DES MOINES, Iowa — As coronavirus cases rise in Iowa, the need for testing is as well. Some people wanting to get a COVID-19 test have had no trouble at all.
“I got on the Test Iowa website on Sunday night and we got in on Tuesday at 2:00,” Ankeny resident Brenda Martin said.
“I just talked to my ex-wife and she went to McFarland Clinic and got tested just like that,” Polk City resident Eric Barkema said.
But others said it’s a bit harder to get a test.
“Pretty much everywhere I looked, there is a slight delay at that point of at least a couple of days,” Des Moines resident Matt Denner said.
This comes as cases of COVID-19 are skyrocketing in Iowa.
“I think the difference between getting tested even now in last month is probably getting worse and it’s just going to keep going that way, unless we put a lot more resources into testing, into better policy and education and masks,” Denner said.
The government-run COVID-19 testing sites, Test Iowa, acknowledge this:
“Increased community spread has led to an increase in demand for testing, which we are working to meet. With the recent transition to larger, enclosed sites, Test Iowa now has the ability to offer more appointments and can flex to a higher volume of testing as needed.
Iowans have a number of options for testing through hospitals, clinics, community health centers, and through a number of retail pharmacy locations.”
But Test Iowa isn’t the only place people can get tested.
“My neighbor who tested positive went to Iowa Clinic and he got in and out I think the next day,” Barkema said.
“I was able to go to the Mercy Clinic in the East Village. It was relatively easy to get a test there. You just call from the parking lot,” Denner said.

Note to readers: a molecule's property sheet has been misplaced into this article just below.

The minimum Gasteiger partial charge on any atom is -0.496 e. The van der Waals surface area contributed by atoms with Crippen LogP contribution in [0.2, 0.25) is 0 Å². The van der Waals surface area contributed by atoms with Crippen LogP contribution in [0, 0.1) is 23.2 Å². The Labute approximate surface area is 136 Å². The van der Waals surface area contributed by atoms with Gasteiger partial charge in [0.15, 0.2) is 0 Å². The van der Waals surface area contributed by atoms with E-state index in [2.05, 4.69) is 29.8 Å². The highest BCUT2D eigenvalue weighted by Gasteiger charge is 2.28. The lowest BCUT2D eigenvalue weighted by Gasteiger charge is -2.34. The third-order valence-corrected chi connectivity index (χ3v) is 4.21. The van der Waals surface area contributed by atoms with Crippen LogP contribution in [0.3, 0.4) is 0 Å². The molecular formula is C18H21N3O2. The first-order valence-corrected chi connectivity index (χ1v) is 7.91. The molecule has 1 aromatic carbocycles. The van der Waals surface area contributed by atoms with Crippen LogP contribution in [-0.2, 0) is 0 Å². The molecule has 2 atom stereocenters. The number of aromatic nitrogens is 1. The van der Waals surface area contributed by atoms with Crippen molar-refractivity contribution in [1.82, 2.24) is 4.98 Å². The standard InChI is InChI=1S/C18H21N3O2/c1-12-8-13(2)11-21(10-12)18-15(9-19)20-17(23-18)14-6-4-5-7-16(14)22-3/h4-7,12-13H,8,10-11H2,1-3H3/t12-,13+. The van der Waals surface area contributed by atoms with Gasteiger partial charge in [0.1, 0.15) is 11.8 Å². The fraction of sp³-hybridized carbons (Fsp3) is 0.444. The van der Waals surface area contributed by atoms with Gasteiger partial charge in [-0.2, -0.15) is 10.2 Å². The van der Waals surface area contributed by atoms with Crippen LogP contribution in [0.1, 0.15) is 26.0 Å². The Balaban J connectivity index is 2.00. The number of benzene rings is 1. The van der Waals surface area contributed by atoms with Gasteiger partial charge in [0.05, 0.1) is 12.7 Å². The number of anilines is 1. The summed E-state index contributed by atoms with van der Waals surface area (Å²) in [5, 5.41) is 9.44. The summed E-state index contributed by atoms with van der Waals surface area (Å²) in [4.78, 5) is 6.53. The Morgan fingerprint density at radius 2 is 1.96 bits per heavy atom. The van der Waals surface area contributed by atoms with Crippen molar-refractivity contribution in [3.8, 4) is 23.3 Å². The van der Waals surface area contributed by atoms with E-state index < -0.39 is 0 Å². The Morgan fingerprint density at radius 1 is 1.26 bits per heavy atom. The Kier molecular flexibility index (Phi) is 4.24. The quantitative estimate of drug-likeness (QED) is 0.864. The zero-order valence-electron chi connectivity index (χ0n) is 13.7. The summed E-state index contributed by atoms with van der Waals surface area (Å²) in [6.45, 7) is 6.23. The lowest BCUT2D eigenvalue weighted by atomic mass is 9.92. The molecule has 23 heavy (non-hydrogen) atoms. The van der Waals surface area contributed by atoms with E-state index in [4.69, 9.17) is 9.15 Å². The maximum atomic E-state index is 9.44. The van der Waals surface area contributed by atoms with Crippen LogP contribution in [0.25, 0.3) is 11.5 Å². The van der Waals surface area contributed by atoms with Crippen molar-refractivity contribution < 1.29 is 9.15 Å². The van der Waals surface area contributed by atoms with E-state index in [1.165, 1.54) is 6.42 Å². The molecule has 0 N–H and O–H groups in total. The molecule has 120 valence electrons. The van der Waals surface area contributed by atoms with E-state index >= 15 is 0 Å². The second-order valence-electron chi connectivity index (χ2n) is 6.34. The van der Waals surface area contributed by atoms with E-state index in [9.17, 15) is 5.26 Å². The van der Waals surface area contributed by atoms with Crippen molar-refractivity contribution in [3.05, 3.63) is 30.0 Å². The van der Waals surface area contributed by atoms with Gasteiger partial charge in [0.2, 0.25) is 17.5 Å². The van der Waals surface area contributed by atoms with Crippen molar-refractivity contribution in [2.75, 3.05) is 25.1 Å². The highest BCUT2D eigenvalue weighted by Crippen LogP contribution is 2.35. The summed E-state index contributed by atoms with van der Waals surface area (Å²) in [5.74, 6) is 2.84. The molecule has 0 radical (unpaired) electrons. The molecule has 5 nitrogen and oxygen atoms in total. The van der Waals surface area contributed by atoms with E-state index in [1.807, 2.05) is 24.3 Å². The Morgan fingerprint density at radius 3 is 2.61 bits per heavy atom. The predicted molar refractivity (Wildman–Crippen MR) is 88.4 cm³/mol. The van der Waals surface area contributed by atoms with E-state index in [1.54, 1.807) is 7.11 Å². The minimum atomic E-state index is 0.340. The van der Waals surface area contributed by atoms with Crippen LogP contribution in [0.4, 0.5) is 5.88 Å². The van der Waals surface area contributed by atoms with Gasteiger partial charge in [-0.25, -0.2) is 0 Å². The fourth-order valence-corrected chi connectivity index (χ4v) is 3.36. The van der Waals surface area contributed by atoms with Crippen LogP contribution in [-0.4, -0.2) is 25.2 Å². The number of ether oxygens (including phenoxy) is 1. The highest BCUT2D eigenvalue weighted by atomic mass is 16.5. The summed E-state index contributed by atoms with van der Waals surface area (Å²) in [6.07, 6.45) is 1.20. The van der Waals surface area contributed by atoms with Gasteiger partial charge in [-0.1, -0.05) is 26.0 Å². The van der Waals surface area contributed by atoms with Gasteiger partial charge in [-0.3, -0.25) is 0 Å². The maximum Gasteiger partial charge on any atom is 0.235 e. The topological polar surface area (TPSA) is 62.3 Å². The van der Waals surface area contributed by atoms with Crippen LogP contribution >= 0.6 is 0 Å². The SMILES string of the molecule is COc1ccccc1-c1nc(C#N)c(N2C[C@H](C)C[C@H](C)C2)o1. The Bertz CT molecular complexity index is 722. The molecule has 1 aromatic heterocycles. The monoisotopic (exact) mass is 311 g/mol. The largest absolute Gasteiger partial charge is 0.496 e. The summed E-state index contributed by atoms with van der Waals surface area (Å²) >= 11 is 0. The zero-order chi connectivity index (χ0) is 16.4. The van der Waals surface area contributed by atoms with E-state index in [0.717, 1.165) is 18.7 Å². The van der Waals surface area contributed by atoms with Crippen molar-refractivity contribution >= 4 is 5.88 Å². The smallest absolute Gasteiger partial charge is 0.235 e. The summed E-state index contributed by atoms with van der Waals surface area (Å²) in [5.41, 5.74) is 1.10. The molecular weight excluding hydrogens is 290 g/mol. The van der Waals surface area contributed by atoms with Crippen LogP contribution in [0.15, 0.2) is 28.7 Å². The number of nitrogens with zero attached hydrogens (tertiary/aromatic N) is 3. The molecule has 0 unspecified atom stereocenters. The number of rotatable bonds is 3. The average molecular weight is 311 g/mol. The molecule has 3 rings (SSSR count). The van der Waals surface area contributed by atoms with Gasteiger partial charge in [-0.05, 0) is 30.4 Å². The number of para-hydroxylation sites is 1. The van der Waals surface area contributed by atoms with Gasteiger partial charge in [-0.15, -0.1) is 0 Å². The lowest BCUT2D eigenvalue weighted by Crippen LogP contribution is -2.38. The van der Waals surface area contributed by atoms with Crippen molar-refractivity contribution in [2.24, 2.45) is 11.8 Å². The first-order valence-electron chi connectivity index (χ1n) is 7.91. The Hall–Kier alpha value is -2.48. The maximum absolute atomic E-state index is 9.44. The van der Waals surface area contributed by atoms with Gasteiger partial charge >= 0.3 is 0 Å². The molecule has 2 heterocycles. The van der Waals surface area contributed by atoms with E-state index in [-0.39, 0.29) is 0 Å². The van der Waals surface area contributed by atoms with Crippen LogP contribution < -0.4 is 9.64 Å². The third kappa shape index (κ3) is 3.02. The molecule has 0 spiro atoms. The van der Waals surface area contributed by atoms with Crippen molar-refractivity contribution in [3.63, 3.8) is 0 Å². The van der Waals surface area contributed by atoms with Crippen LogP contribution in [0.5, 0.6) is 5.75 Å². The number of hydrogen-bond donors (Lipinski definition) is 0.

Check around and not just at medical clinics. Hy-Vee and Walgreens are offering COVID-19 tests by appointment. However, if you want to find out results within the hour, rapid testing through Health Gauge is available. Right now it will cost you $80.
Another tip is to check the websites often. You never know when a spot might open up. Check early in the day.
“I did go early on a Saturday morning. That may have made a difference,” Denner said.
Denner said getting a test is responsible, but because he experienced a false negative, sometimes it is not always reliable.
“A lot of tests that people are probably taking now to go on trips, go see families, things like that. A lot of them are probably getting false negatives, going home or seeing other people, having parties in some cases, and then making those people sick and not knowing it until later,” Denner said.
The CDC recommends anyone who was in close contact with a person who tested positive for COVID-19 to self-quarantine for 14 days, regardless of if they tested negative.